Portal:Zimbabwe

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Zimbabwe (/zɪmˈbɑːbw/ zim-BAHB-way; officially the Republic of Zimbabwe) is a landlocked country of southern Africa. It shares a 125-mile (200-kilometre) border on the south with the Republic of South Africa and is bounded on the southwest and west by Botswana, on the north by Zambia, and on the northeast and east by Mozambique. The capital is Harare (renamed from Salisbury in 1982). Zimbabwe achieved recognised independence from Britain in April 1980, following a 14-year period as an unrecognised state under the predominantly white minority government of Rhodesia, which unilaterally declared independence in 1965. Rhodesia briefly reconstituted itself as black-majority ruled Zimbabwe Rhodesia in 1979, but this order failed to gain international acceptance.

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Zimbabwe has three official languages: English, Shona and Ndebele. The country today equivalent to Zimbabwe was first demarcated by the British South Africa Company in the late 19th century; it became the self-governing colony of Southern Rhodesia in 1923. President Robert Mugabe is the head of State and Commander in Chief of the armed forces. Morgan Tsvangirai is the Prime Minister. Mugabe has been in power since the country's internationally recognised independence in 1980. Under his leadership the economy of Zimbabwe has declined from one of the strongest in Africa to the weakest.

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Mbare township after Operation Murambatsvina

Operation Murambatsvina (English: Operation Drive Out Trash), also officially known as Operation Restore Order, is a large scale Zimbabwean government campaign to forcibly clear slum areas across the country. The campaign started in 2005 and according to United Nations estimates has affected at least 2.4 million people. Robert Mugabe and other government officials characterize the operation as a crackdown against illegal housing and commercial activities, and as an effort to reduce the risk of the spread of infectious disease in these areas.

However, the campaign has met with harsh condemnation from Zimbabwean opposition parties, church groups, non-governmental organizations, and the wider international community. The United Nations has described the campaign as an effort to drive out and make homeless large sections of the urban and rural poor, who comprise much of the internal opposition to the Mugabe administration.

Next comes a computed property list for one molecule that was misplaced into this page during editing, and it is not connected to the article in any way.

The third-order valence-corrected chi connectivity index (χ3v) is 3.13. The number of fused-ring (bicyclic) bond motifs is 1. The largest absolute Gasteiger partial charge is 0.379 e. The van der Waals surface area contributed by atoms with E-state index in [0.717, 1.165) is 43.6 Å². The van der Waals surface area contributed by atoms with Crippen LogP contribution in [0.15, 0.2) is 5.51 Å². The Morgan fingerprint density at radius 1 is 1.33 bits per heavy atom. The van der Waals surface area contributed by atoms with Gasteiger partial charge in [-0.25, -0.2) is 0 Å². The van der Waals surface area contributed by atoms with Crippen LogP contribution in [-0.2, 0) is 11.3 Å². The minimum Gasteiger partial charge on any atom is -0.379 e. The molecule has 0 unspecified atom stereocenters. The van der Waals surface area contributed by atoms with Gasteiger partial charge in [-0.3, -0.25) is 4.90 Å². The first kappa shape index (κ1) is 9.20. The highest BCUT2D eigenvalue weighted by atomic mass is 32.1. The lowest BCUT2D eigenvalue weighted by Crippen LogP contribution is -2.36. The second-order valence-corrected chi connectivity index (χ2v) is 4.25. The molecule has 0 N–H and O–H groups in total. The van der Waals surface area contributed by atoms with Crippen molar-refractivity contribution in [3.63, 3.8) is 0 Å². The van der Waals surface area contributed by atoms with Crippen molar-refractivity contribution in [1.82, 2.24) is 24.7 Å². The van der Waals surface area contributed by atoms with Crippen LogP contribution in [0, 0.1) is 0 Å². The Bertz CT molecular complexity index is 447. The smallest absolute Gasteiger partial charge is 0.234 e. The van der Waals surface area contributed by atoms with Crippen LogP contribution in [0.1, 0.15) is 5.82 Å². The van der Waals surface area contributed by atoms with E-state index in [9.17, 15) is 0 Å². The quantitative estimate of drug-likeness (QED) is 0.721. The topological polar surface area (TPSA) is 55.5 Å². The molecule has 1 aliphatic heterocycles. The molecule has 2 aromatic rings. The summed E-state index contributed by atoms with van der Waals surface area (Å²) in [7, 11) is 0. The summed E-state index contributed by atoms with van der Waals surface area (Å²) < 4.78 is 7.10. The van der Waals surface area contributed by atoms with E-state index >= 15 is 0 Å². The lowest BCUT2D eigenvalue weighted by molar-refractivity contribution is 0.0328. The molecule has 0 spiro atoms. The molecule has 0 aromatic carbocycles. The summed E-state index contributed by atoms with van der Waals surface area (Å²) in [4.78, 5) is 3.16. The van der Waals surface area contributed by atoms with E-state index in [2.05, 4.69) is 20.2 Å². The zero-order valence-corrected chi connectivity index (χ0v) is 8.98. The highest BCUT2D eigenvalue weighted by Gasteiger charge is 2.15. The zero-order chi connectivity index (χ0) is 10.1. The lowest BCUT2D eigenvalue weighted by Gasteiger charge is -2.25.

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Zimbabwe Bird.svg

The stone-carved Zimbabwe Bird is a national emblem of Zimbabwe, appearing on the national flags and coats of arms of both Zimbabwe and Rhodesia, as well as on banknotes and coins (first on Rhodesian pound and then Rhodesian dollar). It probably represents the bateleur eagle.

The famous soapstone bird carvings stood on walls and monoliths of the ancient city of Great Zimbabwe built, it is believed, sometime between the 12th and 15th centuries by ancestors of the Shona. The ruins, which gave their name to modern Zimbabwe, cover some 1,800 acres (7.3 km²) and are the largest ancient stone construction in Zimbabwe.

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Canaan Sodindo Banana (5 March 1936-10 November 2003) served as the first President of Zimbabwe from 18 April, 1980 until 31 December, 1987. A Methodist minister, he held the largely ceremonial office of the presidency while his eventual successor, Robert Mugabe, served as Prime Minister.

During his lifetime, Banana brought together two of the country's political parties (the Zimbabwe African National Union (ZANU) and the Zimbabwe African People's Union (ZAPU)), became a diplomat for the Organisation of African Unity, and headed the religious department of the University of Zimbabwe. His later life is tainted by charges of sodomy, which he denied and for which he was later imprisoned.

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